was born in Birmingham, the eldest son of Thomas and Emily (nee Kefford). The Hewitt family had resided in Stareton for several generations, but Tom's father became a railway worker in Birmingham, where Tom was educated at Garrison Lane School before returning to live with his grandparents in Stoneleigh in 1899.The reason for this was that Tom's father had died aged only 34 - from an "abscess on the brain"- and whilst his widow Emily remained in Birmingham with their three younger children (the youngest only 3 months old) Tom was sent to Stoneleigh aged 10 and was admitted to the school in June1899 (it is remarked in the school logbook that he had an impediment in his speech). He left school to become a "garden boy".
Tom joined the King's Shropshire Light Infantry, and had probably seen service before 1911 as Cordelia Leigh records that he spent 5 years in India (his mother having moved to Whitchurch in Shropshire by then, working as a railway attendant herself). The 5th Battalion of the King's Shropshire Light infantry was formed in August 1914 and initially Tom served in Belgium, where in February 1915 he suffered from frost-bitten feet and was sent home to hospital in Brighton. He had a mild bout of typhoid in April but was back at the Front by July, in action at Hooge.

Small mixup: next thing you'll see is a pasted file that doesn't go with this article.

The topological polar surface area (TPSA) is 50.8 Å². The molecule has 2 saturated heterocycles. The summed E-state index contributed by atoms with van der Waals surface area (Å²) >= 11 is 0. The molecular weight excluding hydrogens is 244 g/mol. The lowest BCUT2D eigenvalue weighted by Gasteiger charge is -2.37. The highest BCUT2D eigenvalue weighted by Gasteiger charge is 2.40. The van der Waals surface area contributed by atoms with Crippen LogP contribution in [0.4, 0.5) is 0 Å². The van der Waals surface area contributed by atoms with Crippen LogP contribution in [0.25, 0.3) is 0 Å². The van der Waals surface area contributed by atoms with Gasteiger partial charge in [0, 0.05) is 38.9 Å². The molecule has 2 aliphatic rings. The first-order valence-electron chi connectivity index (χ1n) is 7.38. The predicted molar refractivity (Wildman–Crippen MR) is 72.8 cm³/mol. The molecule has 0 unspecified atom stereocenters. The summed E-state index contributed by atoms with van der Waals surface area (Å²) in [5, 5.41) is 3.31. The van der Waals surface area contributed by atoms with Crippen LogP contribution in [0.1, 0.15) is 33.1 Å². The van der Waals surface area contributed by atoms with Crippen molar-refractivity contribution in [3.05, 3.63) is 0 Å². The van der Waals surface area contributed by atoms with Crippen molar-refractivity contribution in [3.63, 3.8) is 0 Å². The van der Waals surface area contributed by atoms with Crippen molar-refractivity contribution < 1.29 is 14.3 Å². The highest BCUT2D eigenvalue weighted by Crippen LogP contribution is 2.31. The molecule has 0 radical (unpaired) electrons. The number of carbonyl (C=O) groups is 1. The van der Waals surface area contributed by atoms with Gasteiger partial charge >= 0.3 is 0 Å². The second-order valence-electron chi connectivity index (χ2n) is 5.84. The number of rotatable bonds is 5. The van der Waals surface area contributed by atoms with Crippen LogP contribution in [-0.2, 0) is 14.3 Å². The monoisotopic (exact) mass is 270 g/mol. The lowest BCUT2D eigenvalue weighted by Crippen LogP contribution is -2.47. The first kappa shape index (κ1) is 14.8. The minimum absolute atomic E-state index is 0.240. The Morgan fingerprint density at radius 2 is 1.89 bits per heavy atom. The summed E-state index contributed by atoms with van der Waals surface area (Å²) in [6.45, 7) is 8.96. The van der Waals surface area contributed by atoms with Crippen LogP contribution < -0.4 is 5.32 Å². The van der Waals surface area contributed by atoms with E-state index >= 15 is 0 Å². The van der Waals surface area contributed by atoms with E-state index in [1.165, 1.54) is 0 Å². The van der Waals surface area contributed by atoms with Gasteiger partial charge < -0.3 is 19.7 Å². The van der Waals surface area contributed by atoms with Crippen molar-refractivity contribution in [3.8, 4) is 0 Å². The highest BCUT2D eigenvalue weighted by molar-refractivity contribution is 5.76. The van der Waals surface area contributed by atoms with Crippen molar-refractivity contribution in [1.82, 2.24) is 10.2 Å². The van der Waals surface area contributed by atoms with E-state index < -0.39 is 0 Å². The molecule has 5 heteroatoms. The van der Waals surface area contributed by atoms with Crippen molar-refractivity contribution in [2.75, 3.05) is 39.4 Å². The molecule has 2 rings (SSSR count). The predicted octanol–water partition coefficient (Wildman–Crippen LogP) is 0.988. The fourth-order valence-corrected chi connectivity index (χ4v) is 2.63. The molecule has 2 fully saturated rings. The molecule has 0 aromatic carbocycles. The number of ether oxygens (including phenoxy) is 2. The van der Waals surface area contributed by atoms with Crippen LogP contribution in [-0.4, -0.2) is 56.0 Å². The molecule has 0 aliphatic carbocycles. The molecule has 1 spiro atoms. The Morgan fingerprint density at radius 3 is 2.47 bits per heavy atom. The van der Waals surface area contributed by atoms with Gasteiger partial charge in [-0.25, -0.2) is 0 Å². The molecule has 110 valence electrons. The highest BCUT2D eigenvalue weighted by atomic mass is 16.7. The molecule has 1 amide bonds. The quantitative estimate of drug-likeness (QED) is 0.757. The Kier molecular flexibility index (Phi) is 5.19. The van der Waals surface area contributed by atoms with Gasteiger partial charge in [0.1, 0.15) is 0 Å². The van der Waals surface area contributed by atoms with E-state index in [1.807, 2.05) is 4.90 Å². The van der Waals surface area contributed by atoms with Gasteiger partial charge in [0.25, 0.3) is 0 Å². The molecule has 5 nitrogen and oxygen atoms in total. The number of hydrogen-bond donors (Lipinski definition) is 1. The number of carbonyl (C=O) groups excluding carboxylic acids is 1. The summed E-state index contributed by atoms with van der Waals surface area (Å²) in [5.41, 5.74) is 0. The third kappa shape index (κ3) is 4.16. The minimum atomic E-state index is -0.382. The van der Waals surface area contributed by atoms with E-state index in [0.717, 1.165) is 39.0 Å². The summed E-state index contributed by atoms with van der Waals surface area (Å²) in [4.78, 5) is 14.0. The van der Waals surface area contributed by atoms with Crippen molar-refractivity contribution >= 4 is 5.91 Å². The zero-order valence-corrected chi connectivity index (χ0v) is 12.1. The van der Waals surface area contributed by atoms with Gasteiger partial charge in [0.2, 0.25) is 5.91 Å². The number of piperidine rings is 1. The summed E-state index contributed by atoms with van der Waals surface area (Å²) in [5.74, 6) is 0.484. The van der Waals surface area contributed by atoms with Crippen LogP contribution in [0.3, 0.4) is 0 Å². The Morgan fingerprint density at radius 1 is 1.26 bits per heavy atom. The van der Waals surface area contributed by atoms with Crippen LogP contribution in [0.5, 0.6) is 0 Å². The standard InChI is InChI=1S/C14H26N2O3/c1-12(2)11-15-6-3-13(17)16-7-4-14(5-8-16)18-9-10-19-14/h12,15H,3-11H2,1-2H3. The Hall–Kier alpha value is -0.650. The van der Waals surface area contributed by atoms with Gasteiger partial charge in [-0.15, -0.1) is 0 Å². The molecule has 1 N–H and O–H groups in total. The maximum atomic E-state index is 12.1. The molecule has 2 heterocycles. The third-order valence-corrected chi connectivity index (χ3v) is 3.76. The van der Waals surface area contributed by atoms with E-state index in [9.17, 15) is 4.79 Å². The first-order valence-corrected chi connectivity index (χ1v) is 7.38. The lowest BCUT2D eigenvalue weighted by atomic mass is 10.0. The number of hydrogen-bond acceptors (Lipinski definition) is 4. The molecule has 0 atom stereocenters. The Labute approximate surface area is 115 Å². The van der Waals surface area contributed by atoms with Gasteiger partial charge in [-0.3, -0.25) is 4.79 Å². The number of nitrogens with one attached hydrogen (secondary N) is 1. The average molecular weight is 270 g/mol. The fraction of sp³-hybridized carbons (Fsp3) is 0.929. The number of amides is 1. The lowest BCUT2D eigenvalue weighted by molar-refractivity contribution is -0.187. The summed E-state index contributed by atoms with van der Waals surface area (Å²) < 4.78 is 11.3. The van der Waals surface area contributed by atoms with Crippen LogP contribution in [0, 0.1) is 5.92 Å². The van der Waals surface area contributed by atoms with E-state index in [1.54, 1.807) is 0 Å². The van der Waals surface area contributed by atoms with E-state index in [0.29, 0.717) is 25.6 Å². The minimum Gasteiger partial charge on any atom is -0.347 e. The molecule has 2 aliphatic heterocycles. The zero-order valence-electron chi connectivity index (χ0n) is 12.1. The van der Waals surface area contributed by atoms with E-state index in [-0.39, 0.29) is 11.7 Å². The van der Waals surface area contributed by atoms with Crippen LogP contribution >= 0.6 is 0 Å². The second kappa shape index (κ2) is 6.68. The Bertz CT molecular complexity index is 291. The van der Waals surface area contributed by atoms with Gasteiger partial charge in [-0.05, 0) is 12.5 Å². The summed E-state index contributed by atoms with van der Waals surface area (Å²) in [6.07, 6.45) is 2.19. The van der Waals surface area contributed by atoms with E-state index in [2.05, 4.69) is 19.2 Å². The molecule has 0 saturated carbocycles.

Tom was killed in action on September 25th 1915 when the KSLI as part of the 14th (Light) Division were heavily engaged at the second battle of Bellewaarde, a diversionary battle to distract German attention from the Battle of Loos. It failed; casualties were catastrophic. He has no known grave and is commemorated on the Menin Gate at Ypres, Panel 47 and 49.
Tragically Tom's younger brother George
, also serving in the 5th Bn King's Shropshire Light Infantry, was killed in the same battle on the same day. Initially he was reported as missing but, his body never having been found, his name is inscribed alongside his brother Tom's. On July 29th 1918, the last remaining brother, Charles Arthur
, serving with the 1/4th Bn King's Shropshire Light Infantry, was killed in the Ardennes and is buried at Omont Communal Cemetery. Thus Mrs Emily Hewitt had lost her husband and three sons within a ten year period. A daughter, Edith, remained, both living in Whitchurch, Shropshire.